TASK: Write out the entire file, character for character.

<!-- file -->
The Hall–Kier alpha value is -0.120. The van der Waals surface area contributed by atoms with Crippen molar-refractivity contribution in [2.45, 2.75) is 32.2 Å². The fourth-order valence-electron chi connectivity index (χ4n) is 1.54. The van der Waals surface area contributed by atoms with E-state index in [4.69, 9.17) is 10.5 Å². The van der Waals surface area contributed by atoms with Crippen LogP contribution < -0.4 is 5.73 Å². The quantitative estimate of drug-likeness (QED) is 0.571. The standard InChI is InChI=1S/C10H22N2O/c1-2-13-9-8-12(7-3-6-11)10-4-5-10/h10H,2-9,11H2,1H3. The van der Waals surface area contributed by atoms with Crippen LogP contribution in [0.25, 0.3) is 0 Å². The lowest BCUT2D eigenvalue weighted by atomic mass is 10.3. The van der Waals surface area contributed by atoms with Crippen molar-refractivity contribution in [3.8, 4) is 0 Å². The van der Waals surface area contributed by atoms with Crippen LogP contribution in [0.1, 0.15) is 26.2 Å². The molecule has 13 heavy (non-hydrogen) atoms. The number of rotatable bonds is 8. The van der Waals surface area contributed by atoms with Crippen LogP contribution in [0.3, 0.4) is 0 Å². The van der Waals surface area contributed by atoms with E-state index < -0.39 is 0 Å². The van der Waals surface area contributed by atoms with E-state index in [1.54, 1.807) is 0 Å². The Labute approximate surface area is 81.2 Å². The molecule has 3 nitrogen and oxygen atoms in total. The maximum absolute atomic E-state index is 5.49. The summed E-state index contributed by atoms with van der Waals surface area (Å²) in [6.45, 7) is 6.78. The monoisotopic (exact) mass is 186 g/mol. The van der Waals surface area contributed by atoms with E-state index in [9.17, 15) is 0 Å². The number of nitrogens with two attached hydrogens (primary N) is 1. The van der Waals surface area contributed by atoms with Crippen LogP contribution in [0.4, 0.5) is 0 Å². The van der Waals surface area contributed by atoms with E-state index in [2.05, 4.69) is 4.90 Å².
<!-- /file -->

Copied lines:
The Hall–Kier alpha value is -0.120. The van der Waals surface area contributed by atoms with Crippen molar-refractivity contribution in [2.45, 2.75) is 32.2 Å². The fourth-order valence-electron chi connectivity index (χ4n) is 1.54. The van der Waals surface area contributed by atoms with E-state index in [4.69, 9.17) is 10.5 Å². The van der Waals surface area contributed by atoms with Crippen LogP contribution < -0.4 is 5.73 Å². The quantitative estimate of drug-likeness (QED) is 0.571. The standard InChI is InChI=1S/C10H22N2O/c1-2-13-9-8-12(7-3-6-11)10-4-5-10/h10H,2-9,11H2,1H3. The van der Waals surface area contributed by atoms with Crippen LogP contribution in [0.25, 0.3) is 0 Å². The lowest BCUT2D eigenvalue weighted by atomic mass is 10.3. The van der Waals surface area contributed by atoms with Crippen molar-refractivity contribution in [3.8, 4) is 0 Å². The van der Waals surface area contributed by atoms with Crippen LogP contribution in [0.1, 0.15) is 26.2 Å². The molecule has 13 heavy (non-hydrogen) atoms. The number of rotatable bonds is 8. The van der Waals surface area contributed by atoms with Crippen LogP contribution in [0.3, 0.4) is 0 Å². The van der Waals surface area contributed by atoms with E-state index < -0.39 is 0 Å². The van der Waals surface area contributed by atoms with E-state index in [1.54, 1.807) is 0 Å². The Labute approximate surface area is 81.2 Å². The molecule has 3 nitrogen and oxygen atoms in total. The maximum absolute atomic E-state index is 5.49. The summed E-state index contributed by atoms with van der Waals surface area (Å²) in [6.45, 7) is 6.78. The monoisotopic (exact) mass is 186 g/mol. The van der Waals surface area contributed by atoms with E-state index in [9.17, 15) is 0 Å². The number of nitrogens with two attached hydrogens (primary N) is 1. The van der Waals surface area contributed by atoms with Crippen LogP contribution in [0.4, 0.5) is 0 Å². The van der Waals surface area contributed by atoms with E-state index in [2.05, 4.69) is 4.90 Å².